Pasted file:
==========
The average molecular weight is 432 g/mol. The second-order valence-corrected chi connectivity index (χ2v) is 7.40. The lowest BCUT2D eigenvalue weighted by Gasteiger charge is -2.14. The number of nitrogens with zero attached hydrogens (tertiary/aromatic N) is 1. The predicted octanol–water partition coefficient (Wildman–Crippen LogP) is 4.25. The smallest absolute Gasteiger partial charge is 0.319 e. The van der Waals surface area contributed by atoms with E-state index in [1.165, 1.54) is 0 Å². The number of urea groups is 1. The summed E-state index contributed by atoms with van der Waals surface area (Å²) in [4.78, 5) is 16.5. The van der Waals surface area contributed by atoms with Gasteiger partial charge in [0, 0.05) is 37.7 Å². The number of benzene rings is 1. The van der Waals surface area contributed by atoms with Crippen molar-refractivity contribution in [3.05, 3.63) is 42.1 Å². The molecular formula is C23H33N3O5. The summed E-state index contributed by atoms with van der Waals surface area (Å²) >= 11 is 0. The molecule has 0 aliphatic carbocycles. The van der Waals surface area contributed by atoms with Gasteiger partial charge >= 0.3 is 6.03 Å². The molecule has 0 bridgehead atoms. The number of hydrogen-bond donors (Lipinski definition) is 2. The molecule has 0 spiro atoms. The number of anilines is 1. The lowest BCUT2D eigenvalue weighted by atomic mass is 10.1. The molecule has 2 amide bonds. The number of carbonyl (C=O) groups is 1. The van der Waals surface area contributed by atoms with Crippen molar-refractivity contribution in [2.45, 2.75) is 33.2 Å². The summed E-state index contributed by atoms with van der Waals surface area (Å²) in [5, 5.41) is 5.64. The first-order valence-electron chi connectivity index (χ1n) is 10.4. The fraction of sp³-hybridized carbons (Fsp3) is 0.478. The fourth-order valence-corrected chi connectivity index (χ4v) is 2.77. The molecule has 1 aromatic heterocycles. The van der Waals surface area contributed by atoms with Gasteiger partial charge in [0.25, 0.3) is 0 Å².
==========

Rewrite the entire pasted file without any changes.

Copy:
The average molecular weight is 432 g/mol. The second-order valence-corrected chi connectivity index (χ2v) is 7.40. The lowest BCUT2D eigenvalue weighted by Gasteiger charge is -2.14. The number of nitrogens with zero attached hydrogens (tertiary/aromatic N) is 1. The predicted octanol–water partition coefficient (Wildman–Crippen LogP) is 4.25. The smallest absolute Gasteiger partial charge is 0.319 e. The van der Waals surface area contributed by atoms with E-state index in [1.165, 1.54) is 0 Å². The number of urea groups is 1. The summed E-state index contributed by atoms with van der Waals surface area (Å²) in [4.78, 5) is 16.5. The van der Waals surface area contributed by atoms with Gasteiger partial charge in [0, 0.05) is 37.7 Å². The number of benzene rings is 1. The van der Waals surface area contributed by atoms with Crippen molar-refractivity contribution in [3.05, 3.63) is 42.1 Å². The molecular formula is C23H33N3O5. The summed E-state index contributed by atoms with van der Waals surface area (Å²) >= 11 is 0. The molecule has 0 aliphatic carbocycles. The van der Waals surface area contributed by atoms with Gasteiger partial charge >= 0.3 is 6.03 Å². The molecule has 0 bridgehead atoms. The number of hydrogen-bond donors (Lipinski definition) is 2. The molecule has 0 spiro atoms. The number of anilines is 1. The lowest BCUT2D eigenvalue weighted by atomic mass is 10.1. The molecule has 2 amide bonds. The number of carbonyl (C=O) groups is 1. The van der Waals surface area contributed by atoms with Crippen molar-refractivity contribution in [2.45, 2.75) is 33.2 Å². The summed E-state index contributed by atoms with van der Waals surface area (Å²) in [5, 5.41) is 5.64. The first-order valence-electron chi connectivity index (χ1n) is 10.4. The fraction of sp³-hybridized carbons (Fsp3) is 0.478. The fourth-order valence-corrected chi connectivity index (χ4v) is 2.77. The molecule has 1 aromatic heterocycles. The van der Waals surface area contributed by atoms with Gasteiger partial charge in [0.25, 0.3) is 0 Å².